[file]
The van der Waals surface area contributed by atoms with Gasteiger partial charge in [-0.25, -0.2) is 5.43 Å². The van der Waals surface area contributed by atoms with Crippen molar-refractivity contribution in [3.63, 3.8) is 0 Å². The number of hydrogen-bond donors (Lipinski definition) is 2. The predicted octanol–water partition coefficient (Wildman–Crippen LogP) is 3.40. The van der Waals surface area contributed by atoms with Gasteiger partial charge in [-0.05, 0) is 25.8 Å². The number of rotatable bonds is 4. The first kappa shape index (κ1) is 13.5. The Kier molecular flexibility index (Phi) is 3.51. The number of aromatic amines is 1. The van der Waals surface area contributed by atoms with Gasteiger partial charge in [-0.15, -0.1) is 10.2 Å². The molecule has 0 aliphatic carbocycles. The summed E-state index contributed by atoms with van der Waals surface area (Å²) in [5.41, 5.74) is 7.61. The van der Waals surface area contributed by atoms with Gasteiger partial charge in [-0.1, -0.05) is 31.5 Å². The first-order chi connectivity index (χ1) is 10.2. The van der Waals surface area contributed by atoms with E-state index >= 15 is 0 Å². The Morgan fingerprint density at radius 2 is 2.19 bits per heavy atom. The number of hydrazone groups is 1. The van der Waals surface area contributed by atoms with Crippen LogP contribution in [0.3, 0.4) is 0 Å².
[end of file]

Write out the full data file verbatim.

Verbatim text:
The van der Waals surface area contributed by atoms with Gasteiger partial charge in [-0.25, -0.2) is 5.43 Å². The van der Waals surface area contributed by atoms with Crippen molar-refractivity contribution in [3.63, 3.8) is 0 Å². The number of hydrogen-bond donors (Lipinski definition) is 2. The predicted octanol–water partition coefficient (Wildman–Crippen LogP) is 3.40. The van der Waals surface area contributed by atoms with Gasteiger partial charge in [-0.05, 0) is 25.8 Å². The number of rotatable bonds is 4. The first kappa shape index (κ1) is 13.5. The Kier molecular flexibility index (Phi) is 3.51. The number of aromatic amines is 1. The van der Waals surface area contributed by atoms with Gasteiger partial charge in [-0.15, -0.1) is 10.2 Å². The molecule has 0 aliphatic carbocycles. The summed E-state index contributed by atoms with van der Waals surface area (Å²) in [5.41, 5.74) is 7.61. The van der Waals surface area contributed by atoms with Gasteiger partial charge in [-0.1, -0.05) is 31.5 Å². The first-order chi connectivity index (χ1) is 10.2. The van der Waals surface area contributed by atoms with E-state index >= 15 is 0 Å². The Morgan fingerprint density at radius 2 is 2.19 bits per heavy atom. The number of hydrazone groups is 1. The van der Waals surface area contributed by atoms with Crippen LogP contribution in [0.3, 0.4) is 0 Å².